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Children's LiteratureFrom the time of the Civil War until the emergence of the Great Depression, thousands of American children were sent west on what came to be known as the orphan trains. These children were generally orphans, homeless waifs, or members of poor families unable to support them. Foundling and children's aid societies organized the trains that stopped at town after town. In those stopping places the children would be paraded in front of potential foster parents who would select the child they wished to raise. Brothers and sisters would frequently be divided amongst various foster families. Children who remained unselected would re-board the train and repeat the performance at other stops. Although there is no accurate count as to the number of children sent out on the orphan trains, it is estimated to be in the tens of thousands. In The Orphan Trains, the story of those foster children is ably told by writer Alice K. Flanagan. In fact, this illustrated volume in the "We The People" series combines strong research, an adept and heartfelt narrative, and a touching handling of a compelling story. This is an outstanding book that tells a story that children and adults will profit from knowing. 2006, Compass Point Books/Capstone Press, Ages 9 to 12.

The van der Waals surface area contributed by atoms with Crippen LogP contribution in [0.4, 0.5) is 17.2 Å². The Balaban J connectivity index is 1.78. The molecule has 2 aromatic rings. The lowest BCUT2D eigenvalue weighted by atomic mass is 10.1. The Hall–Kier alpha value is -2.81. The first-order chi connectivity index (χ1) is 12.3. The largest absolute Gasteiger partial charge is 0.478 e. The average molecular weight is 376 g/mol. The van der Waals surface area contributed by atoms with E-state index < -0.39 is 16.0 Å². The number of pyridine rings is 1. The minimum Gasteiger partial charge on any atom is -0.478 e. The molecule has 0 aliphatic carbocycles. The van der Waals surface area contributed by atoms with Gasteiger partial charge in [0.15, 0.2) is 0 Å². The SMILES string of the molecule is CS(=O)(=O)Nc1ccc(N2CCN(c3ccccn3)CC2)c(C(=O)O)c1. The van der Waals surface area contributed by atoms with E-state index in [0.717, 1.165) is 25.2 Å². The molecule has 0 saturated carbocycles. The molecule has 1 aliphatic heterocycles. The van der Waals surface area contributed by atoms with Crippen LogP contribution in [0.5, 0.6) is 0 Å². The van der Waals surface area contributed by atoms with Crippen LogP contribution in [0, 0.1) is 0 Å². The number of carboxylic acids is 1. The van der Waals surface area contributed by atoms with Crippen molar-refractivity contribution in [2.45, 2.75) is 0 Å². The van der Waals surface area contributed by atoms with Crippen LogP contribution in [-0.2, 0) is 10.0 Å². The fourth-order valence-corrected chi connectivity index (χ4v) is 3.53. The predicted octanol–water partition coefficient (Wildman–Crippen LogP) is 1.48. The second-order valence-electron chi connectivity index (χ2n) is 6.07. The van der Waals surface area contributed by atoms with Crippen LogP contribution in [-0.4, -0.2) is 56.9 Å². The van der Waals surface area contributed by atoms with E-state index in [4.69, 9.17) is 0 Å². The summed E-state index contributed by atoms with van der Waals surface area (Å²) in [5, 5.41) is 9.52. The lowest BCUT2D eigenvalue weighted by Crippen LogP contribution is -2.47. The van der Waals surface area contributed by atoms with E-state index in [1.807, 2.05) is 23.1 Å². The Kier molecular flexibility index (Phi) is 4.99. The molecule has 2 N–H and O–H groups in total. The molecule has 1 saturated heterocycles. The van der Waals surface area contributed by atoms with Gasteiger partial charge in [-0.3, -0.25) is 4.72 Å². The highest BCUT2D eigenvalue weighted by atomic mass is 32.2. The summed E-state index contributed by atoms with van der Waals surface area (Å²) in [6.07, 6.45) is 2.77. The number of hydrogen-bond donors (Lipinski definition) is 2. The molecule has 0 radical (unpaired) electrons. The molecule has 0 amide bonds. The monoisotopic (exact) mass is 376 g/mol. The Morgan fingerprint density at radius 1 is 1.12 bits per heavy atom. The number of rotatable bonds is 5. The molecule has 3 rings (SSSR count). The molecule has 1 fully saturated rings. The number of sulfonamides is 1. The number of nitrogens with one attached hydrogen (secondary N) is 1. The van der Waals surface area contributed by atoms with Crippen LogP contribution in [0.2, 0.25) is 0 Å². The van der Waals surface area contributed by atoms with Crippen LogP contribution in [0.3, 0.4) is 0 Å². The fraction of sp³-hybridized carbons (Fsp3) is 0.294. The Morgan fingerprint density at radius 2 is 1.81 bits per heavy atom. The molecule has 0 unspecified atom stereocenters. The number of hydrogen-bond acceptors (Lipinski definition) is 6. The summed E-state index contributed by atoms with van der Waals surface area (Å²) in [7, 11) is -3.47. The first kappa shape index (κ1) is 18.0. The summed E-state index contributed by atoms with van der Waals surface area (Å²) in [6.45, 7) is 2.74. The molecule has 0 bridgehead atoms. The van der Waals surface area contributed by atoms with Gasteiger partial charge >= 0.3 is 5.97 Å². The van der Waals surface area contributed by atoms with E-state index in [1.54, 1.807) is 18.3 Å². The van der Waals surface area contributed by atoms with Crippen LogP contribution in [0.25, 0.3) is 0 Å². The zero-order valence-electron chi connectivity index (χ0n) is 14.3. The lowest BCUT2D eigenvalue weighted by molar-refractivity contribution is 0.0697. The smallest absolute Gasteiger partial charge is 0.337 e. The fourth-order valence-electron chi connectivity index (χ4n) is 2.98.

—Greg M. Romaneck